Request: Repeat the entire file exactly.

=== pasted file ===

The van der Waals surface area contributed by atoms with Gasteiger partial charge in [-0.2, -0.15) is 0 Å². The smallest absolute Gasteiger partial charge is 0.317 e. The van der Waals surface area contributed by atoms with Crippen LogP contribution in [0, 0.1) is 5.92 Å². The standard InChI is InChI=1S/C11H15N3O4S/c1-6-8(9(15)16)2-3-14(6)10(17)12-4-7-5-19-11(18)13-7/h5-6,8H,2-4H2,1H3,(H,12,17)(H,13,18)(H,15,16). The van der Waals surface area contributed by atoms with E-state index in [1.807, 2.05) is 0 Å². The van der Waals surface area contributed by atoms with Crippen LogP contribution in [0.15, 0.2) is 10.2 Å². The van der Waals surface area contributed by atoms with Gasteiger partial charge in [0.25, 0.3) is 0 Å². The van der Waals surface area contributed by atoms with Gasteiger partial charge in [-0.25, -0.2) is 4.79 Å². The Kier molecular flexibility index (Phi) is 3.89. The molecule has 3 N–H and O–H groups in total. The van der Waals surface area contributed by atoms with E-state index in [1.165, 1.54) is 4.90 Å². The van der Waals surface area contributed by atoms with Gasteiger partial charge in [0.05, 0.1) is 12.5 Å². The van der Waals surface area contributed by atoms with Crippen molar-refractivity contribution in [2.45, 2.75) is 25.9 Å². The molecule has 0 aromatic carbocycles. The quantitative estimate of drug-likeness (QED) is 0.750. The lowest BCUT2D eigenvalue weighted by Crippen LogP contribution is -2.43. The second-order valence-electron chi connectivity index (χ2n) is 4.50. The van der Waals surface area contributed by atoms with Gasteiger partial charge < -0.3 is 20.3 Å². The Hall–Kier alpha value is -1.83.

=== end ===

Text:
The van der Waals surface area contributed by atoms with Gasteiger partial charge in [-0.2, -0.15) is 0 Å². The smallest absolute Gasteiger partial charge is 0.317 e. The van der Waals surface area contributed by atoms with Crippen LogP contribution in [0, 0.1) is 5.92 Å². The standard InChI is InChI=1S/C11H15N3O4S/c1-6-8(9(15)16)2-3-14(6)10(17)12-4-7-5-19-11(18)13-7/h5-6,8H,2-4H2,1H3,(H,12,17)(H,13,18)(H,15,16). The van der Waals surface area contributed by atoms with E-state index in [1.807, 2.05) is 0 Å². The van der Waals surface area contributed by atoms with Crippen LogP contribution in [0.15, 0.2) is 10.2 Å². The van der Waals surface area contributed by atoms with Gasteiger partial charge in [0.25, 0.3) is 0 Å². The van der Waals surface area contributed by atoms with Gasteiger partial charge in [-0.25, -0.2) is 4.79 Å². The Kier molecular flexibility index (Phi) is 3.89. The molecule has 3 N–H and O–H groups in total. The van der Waals surface area contributed by atoms with E-state index in [1.165, 1.54) is 4.90 Å². The van der Waals surface area contributed by atoms with Gasteiger partial charge in [0.05, 0.1) is 12.5 Å². The van der Waals surface area contributed by atoms with Crippen molar-refractivity contribution in [2.45, 2.75) is 25.9 Å². The molecule has 0 aromatic carbocycles. The quantitative estimate of drug-likeness (QED) is 0.750. The lowest BCUT2D eigenvalue weighted by Crippen LogP contribution is -2.43. The second-order valence-electron chi connectivity index (χ2n) is 4.50. The van der Waals surface area contributed by atoms with Gasteiger partial charge < -0.3 is 20.3 Å². The Hall–Kier alpha value is -1.83.